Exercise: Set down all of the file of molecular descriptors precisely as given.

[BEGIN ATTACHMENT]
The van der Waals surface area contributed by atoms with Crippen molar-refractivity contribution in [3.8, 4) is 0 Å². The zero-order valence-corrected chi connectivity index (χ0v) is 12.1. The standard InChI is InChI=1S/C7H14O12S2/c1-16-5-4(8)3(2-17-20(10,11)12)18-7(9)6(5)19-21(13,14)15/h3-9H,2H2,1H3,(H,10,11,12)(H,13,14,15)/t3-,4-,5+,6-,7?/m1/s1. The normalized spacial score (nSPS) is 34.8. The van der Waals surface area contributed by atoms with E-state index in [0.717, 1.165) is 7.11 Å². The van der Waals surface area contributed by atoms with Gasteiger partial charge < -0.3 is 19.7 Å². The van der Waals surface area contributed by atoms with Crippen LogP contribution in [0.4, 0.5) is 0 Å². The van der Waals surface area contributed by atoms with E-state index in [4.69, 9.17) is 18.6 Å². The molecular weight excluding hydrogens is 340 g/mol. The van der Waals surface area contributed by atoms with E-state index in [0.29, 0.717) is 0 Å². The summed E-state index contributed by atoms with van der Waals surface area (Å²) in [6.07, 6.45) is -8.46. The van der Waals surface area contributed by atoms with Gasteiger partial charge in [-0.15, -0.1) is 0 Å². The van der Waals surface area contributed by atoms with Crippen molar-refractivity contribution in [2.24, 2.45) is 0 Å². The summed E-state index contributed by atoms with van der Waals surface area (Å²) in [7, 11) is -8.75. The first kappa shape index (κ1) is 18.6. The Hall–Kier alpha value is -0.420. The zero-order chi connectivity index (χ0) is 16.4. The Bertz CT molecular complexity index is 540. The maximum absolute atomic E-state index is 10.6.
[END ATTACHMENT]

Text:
The van der Waals surface area contributed by atoms with Crippen molar-refractivity contribution in [3.8, 4) is 0 Å². The zero-order valence-corrected chi connectivity index (χ0v) is 12.1. The standard InChI is InChI=1S/C7H14O12S2/c1-16-5-4(8)3(2-17-20(10,11)12)18-7(9)6(5)19-21(13,14)15/h3-9H,2H2,1H3,(H,10,11,12)(H,13,14,15)/t3-,4-,5+,6-,7?/m1/s1. The normalized spacial score (nSPS) is 34.8. The van der Waals surface area contributed by atoms with E-state index in [0.717, 1.165) is 7.11 Å². The van der Waals surface area contributed by atoms with Gasteiger partial charge < -0.3 is 19.7 Å². The van der Waals surface area contributed by atoms with Crippen LogP contribution in [0.4, 0.5) is 0 Å². The van der Waals surface area contributed by atoms with E-state index in [4.69, 9.17) is 18.6 Å². The molecular weight excluding hydrogens is 340 g/mol. The van der Waals surface area contributed by atoms with E-state index in [0.29, 0.717) is 0 Å². The summed E-state index contributed by atoms with van der Waals surface area (Å²) in [6.07, 6.45) is -8.46. The van der Waals surface area contributed by atoms with Gasteiger partial charge in [-0.15, -0.1) is 0 Å². The van der Waals surface area contributed by atoms with Crippen molar-refractivity contribution in [2.24, 2.45) is 0 Å². The summed E-state index contributed by atoms with van der Waals surface area (Å²) in [7, 11) is -8.75. The first kappa shape index (κ1) is 18.6. The Hall–Kier alpha value is -0.420. The zero-order chi connectivity index (χ0) is 16.4. The Bertz CT molecular complexity index is 540. The maximum absolute atomic E-state index is 10.6.